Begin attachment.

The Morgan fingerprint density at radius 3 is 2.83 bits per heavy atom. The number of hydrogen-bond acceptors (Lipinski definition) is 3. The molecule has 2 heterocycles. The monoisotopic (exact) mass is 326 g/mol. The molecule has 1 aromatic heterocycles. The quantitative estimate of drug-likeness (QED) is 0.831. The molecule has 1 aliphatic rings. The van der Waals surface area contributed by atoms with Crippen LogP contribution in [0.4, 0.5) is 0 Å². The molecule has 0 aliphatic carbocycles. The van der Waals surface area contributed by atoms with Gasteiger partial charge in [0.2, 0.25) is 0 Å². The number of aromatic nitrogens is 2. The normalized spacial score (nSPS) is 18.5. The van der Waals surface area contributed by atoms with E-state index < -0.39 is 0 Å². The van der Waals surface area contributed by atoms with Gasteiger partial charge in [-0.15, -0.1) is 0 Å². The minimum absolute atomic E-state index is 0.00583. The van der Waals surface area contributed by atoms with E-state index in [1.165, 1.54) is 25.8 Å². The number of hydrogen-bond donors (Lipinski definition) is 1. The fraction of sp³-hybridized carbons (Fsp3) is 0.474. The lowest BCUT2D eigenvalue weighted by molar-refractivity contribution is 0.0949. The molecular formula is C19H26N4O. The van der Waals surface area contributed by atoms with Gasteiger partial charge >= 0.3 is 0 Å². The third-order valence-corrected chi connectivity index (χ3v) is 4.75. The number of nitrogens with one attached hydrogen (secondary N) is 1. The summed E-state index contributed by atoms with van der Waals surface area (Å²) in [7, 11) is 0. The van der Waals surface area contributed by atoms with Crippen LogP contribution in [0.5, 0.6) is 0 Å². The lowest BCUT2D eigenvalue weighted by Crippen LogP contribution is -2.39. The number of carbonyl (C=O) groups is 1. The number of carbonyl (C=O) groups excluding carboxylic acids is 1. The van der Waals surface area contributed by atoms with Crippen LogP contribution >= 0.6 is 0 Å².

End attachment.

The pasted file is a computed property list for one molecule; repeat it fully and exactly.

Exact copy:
The Morgan fingerprint density at radius 3 is 2.83 bits per heavy atom. The number of hydrogen-bond acceptors (Lipinski definition) is 3. The molecule has 2 heterocycles. The monoisotopic (exact) mass is 326 g/mol. The molecule has 1 aromatic heterocycles. The quantitative estimate of drug-likeness (QED) is 0.831. The molecule has 1 aliphatic rings. The van der Waals surface area contributed by atoms with Crippen LogP contribution in [0.4, 0.5) is 0 Å². The molecule has 0 aliphatic carbocycles. The van der Waals surface area contributed by atoms with Gasteiger partial charge in [0.2, 0.25) is 0 Å². The number of aromatic nitrogens is 2. The normalized spacial score (nSPS) is 18.5. The van der Waals surface area contributed by atoms with E-state index < -0.39 is 0 Å². The van der Waals surface area contributed by atoms with Gasteiger partial charge in [-0.15, -0.1) is 0 Å². The minimum absolute atomic E-state index is 0.00583. The van der Waals surface area contributed by atoms with E-state index in [1.165, 1.54) is 25.8 Å². The number of hydrogen-bond donors (Lipinski definition) is 1. The fraction of sp³-hybridized carbons (Fsp3) is 0.474. The lowest BCUT2D eigenvalue weighted by molar-refractivity contribution is 0.0949. The molecular formula is C19H26N4O. The van der Waals surface area contributed by atoms with Gasteiger partial charge >= 0.3 is 0 Å². The third-order valence-corrected chi connectivity index (χ3v) is 4.75. The number of nitrogens with one attached hydrogen (secondary N) is 1. The summed E-state index contributed by atoms with van der Waals surface area (Å²) in [7, 11) is 0. The van der Waals surface area contributed by atoms with Crippen LogP contribution in [0.5, 0.6) is 0 Å². The lowest BCUT2D eigenvalue weighted by Crippen LogP contribution is -2.39. The number of carbonyl (C=O) groups is 1. The number of carbonyl (C=O) groups excluding carboxylic acids is 1. The van der Waals surface area contributed by atoms with Crippen LogP contribution >= 0.6 is 0 Å².